On Thursday it became official: Texas State Senator Wendy Davis of Fort Worth is running for governor of Texas. Standing on the same stage in Haltom City where she received her high school diploma in 1981, Davis announced her candidacy to succeed Governor Rick Perry and be the first Democratic governor elected in the state since 1990.
The question lingering is, can she win? Do Democrats dare to dream?
Time will tell, but widespread enthusiasm for her campaign inspires the belief that she's got a fighting chance as an underdog.
She spoke to an excited crowd of North Texans who waited patiently for her appearance, touching on aspects of her own life story that will likely resonate across the state: the circumstances of her young adult years on her own with a baby and little money, climbing the educational ladder from community college to an Ivy League law school, entering politics by working on issues affecting her own neighborhood, and being elected on her second try in 1999 to the Fort Worth City Council.
Her life and struggles, she said, are hardly unique. That so many can relate to them is part of why she's running: to remind Texans that hardscrabble conditions are no excuse for low expectations or giving up on unrealized dreams.
Public education and health care, both touchstones of Thursday's announcement speech and very much linked to uplifting anecdotes from her own life, are going to figure greatly into her campaign.
Another reason she's running, arguably a better one as far as the gritty realities of political campaigns go, is her celebrity. Simply put, she's got name recognition no other candidate could bring, including Mayor Julian Castro of San Antonio. Ever since her filibuster earlier this year, she's been getting constant attention from state and national press outlets, all convinced Davis is now the leading light of Texas Democrats, perhaps the party's best shot at overcoming years of low fund-raising and lackluster campaigns.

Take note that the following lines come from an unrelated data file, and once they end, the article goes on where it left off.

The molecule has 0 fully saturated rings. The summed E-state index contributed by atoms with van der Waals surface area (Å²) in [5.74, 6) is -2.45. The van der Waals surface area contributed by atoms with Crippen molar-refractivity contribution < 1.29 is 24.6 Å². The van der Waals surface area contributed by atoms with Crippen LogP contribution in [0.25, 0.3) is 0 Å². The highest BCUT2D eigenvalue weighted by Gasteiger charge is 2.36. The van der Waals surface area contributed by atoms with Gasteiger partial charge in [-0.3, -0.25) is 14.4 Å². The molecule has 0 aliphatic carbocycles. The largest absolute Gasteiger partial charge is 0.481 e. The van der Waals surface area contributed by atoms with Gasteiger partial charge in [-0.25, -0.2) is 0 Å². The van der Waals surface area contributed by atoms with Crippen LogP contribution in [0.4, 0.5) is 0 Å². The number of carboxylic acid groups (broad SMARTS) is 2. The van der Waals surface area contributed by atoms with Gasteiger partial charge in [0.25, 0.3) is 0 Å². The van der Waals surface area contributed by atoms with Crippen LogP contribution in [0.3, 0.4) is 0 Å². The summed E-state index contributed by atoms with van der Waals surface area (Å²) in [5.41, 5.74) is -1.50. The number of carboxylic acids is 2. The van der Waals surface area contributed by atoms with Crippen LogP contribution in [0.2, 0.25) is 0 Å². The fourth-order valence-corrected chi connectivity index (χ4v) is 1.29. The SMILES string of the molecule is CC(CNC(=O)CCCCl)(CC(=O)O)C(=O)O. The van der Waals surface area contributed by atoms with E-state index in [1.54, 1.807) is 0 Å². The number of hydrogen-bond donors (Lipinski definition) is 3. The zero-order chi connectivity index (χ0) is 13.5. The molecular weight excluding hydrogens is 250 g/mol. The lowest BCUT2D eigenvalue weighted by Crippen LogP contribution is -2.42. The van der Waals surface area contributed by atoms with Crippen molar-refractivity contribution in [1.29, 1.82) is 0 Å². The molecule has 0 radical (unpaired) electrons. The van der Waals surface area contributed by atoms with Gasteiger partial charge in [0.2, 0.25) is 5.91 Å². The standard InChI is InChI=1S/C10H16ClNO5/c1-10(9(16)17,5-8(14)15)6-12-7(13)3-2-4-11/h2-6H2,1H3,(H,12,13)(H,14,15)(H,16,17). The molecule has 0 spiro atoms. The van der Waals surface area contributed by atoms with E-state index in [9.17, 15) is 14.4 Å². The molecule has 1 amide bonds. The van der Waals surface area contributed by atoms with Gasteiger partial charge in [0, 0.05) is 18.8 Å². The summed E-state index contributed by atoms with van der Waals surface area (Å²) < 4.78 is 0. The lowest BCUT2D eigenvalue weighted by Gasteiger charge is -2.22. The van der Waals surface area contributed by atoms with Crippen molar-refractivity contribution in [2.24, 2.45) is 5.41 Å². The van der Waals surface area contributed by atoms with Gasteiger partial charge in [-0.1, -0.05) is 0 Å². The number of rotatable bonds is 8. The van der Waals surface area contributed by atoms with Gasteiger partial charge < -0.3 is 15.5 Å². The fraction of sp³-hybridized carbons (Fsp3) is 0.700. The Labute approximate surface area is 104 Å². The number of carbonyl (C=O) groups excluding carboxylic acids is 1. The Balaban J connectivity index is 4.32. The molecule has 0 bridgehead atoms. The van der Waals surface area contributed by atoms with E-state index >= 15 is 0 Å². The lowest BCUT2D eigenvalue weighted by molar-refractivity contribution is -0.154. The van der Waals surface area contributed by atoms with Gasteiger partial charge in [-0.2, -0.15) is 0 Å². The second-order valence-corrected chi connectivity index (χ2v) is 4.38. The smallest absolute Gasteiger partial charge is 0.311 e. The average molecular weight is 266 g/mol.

What she filibustered on June 25 — according to Texas Senate rules, which are far stricter than U.S. Senate rules — was a bill designed by Republicans to cut down on the number of abortions taking place in Texas. Despite her initial success in preventing the bill from passing, Perry called the first of several special legislative sessions this summer and the bill ultimately became law.
This is how the world was introduced to Davis, which gave many the impression she is some kind of ultra-liberal, that she's intent on turning Texas into a blue state with ruinous taxation and abortion on-demand at any time for any reason. This is far from true, although Greg Abbott, the state's attorney general and Republican nominee for governor will probably shout it from every campaign trail platform in Texas.
The truth is that Davis is actually a centrist. By national Democratic Party standards, she'd be conservative, a type of Blue Dog Democrat. She prides herself on her nonpartisan approach to governing, which is reflected by the fact that she voted in Republican primaries on numerous occasions, such as in 1996, 1998, and 2006. She's even donated money on occasion to GOP candidates in the past, as the New York Times reported. While on the Fort Worth City Council, she worked once-upon-a-time against the interests of employee unions and against very popular property tax freezes for elderly Fort Worth residents.
Davis can only hope that Texas voters come to share this nonpartisan perception of her, and that voters fed up with news stories about gridlock and squelched opportunities in Washington D.C. will vote for someone who doesn't fit neatly into partisan divides on either side of the aisle.
Whether this is a recipe for Democratic victory in Texas is unclear, but the prevailing feeling is that now is a good time to weigh the odds. That in itself, for beleaguered state Democrats, is a success.